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Re: "Cuttlefish" Discussion

Postby arden13 » Tue Dec 23, 2008 7:23 am UTC

I'm a Biochem major, am i just screwed like a bastard hemaphroditic child of romeo and juliet?

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Re: "Cuttlefish" Discussion

Postby Luthen » Tue Dec 23, 2008 8:20 am UTC

Belial wrote:
atomfullerene wrote: The real enemy are those heathens in humanities and the heretics in the so-called social sciences! They plot to turn us against each other. But by our powers combined...Physics! Chemistry! Biology! Computer Science! Engineering! we can reign supreme! (note: I really want to see a late 80's cartoon visual of this)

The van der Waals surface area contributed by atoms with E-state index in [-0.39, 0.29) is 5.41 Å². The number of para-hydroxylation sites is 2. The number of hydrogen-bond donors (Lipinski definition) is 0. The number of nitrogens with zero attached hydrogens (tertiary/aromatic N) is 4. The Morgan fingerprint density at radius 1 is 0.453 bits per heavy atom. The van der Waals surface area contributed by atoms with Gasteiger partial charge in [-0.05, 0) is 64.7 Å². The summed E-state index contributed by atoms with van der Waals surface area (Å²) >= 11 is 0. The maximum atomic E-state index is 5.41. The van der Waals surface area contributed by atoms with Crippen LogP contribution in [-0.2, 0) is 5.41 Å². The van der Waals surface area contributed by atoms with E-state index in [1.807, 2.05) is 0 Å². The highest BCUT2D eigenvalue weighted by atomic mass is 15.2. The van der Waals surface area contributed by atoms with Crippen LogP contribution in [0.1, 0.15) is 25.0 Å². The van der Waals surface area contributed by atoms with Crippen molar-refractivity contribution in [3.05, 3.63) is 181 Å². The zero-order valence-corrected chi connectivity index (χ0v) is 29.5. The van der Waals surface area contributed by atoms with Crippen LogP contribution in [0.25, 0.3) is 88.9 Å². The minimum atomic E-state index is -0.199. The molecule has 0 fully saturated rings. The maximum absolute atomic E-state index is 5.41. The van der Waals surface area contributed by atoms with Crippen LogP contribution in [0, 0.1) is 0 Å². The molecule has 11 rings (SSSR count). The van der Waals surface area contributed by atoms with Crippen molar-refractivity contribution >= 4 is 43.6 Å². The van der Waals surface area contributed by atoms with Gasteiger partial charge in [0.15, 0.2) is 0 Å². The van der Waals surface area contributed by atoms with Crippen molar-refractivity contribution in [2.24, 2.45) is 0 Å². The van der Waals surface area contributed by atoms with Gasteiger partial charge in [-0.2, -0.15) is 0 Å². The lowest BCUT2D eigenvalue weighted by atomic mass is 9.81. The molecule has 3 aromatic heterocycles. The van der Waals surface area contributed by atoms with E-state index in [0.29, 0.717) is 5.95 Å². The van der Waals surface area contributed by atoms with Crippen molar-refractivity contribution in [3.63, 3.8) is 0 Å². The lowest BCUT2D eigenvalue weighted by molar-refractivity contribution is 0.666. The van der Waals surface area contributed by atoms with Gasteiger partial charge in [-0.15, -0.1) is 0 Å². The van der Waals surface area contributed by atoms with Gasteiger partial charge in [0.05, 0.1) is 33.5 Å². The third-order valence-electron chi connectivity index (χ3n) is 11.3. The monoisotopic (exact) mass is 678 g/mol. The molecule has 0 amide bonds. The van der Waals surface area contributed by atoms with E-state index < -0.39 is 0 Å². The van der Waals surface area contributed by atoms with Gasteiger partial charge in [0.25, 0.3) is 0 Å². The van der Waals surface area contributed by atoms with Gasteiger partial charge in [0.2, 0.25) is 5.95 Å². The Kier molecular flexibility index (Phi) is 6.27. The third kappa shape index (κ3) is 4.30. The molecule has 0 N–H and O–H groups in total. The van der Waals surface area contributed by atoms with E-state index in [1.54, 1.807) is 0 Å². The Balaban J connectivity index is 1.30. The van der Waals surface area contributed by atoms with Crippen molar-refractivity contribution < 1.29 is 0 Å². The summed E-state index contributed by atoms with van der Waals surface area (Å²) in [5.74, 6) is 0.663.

.....Well hold on. Let's just say, hypothetically, that there was a superior race of avian/reptilian death machines lurking in your midst.

There's a chance, and I'm not committing to anything here, that the prospect of a good novel or a pleasant poem now and again is the only thing keeping them from just slaughtering you all outright.

Hypothetically.
Does someone need to go to the confessions thread?

arden13 wrote:I'm a Biochem major, am i just screwed like a bastard hemaphroditic child of romeo and juliet?
More importantly how did two dead teenagers have a kid?
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Re: "Cuttlefish" Discussion

Postby arden13 » Tue Dec 23, 2008 8:27 am UTC

Luthen wrote: More importantly how did two dead teenagers have a kid?


Its in a parallel universe where Shakespeare decided that they were going to live. (because saying it is 'hypothetical' is just too easy)